ISTANBUL – Hürriyet Daily News
Mehmet Şimşek nevertheless admitted that banning websites 'doesn’t reflect well' on his government. DHA photo
Finance Minister Mehmet Şimşek has defended the government’s ban on Twitter, accusing the social media website of failing to comply with court orders and saying that no company should see itself as “above the law.”
The government banned Twitter on March 20, after users shared information about allegations of corruption against high-level officials.
Şimşek, who accepted that banning websites “doesn’t reflect well” on his government, insisted that the ban was not a crackdown on free speech, speaking on BBC Newshour on March 23.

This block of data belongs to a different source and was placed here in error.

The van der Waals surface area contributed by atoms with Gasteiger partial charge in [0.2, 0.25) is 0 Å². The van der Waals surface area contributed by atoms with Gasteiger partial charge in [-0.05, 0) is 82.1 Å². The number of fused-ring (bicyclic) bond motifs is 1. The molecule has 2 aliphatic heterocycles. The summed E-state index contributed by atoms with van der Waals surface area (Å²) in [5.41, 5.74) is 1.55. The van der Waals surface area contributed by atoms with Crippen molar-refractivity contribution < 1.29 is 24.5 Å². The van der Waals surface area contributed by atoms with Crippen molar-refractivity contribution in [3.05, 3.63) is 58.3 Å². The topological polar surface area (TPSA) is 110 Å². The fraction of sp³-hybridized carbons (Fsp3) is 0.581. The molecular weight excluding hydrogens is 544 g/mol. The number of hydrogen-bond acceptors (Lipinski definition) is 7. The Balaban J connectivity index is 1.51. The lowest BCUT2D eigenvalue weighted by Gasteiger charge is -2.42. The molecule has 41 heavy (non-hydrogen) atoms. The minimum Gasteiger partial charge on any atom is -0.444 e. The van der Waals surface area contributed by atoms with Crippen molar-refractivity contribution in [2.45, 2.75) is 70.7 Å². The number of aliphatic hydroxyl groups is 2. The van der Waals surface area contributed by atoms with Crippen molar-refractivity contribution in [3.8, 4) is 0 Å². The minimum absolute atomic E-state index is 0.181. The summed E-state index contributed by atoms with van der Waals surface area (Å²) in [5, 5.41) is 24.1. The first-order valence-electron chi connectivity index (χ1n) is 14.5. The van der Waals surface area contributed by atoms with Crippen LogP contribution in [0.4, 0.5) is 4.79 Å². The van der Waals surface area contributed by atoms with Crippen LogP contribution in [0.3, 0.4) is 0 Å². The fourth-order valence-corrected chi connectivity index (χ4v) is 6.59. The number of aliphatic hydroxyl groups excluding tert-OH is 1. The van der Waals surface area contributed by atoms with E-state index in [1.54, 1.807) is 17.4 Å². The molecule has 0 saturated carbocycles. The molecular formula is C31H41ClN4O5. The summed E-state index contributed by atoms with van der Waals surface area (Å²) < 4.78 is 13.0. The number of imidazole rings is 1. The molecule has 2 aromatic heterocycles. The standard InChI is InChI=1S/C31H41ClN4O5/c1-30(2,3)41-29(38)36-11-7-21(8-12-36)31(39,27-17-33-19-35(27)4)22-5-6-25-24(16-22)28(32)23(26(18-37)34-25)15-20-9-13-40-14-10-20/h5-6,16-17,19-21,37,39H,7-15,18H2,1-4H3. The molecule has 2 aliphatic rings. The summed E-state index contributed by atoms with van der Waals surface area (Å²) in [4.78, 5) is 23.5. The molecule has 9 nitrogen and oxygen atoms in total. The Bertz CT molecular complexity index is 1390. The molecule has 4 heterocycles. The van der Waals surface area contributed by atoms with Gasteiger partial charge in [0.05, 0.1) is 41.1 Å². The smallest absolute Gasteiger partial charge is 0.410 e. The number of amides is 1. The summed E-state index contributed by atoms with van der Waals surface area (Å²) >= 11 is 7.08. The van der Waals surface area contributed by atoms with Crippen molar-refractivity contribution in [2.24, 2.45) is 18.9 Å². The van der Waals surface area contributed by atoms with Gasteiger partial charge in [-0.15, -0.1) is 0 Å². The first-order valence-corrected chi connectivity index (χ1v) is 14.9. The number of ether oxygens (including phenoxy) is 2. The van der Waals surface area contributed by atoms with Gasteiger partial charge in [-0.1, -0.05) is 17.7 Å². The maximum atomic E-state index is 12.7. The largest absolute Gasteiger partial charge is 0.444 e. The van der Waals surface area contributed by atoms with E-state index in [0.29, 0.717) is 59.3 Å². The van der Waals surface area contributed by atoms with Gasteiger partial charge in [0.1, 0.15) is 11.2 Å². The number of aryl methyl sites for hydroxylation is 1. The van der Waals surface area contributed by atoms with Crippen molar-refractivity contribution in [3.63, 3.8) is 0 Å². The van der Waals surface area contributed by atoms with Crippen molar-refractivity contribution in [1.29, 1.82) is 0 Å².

“The Turkish telecommunications watchdog has made a number of statements saying it has asked Twitter on a number of occasions to remove some content on the back of court orders, but Twitter has been refusing to comply,” he said.
“I don’t think any global company, whether it’s a media company, whether it’s an industrial company, it shouldn’t see itself [as being] above the law,” he added.
Şimşek also said it now seemed like Twitter was working with the Turkish authorities to get the ban lifted.
A senior Turkish government official told Reuters that talks with Twitter on ending the ban “were going positively.”
Twitter has so far made no public comment on the ban, on March 22 it posted a message in both English and Turkish telling users how to send tweets via text messages.
There are estimated to be over 10 million Twitter users in Turkey.
In 2010, the country lifted its ban on YouTube - two years after it blocked access to the website because of videos deemed insulting to the Turkish Republic’s founder, Mustafa Kemal Atatürk.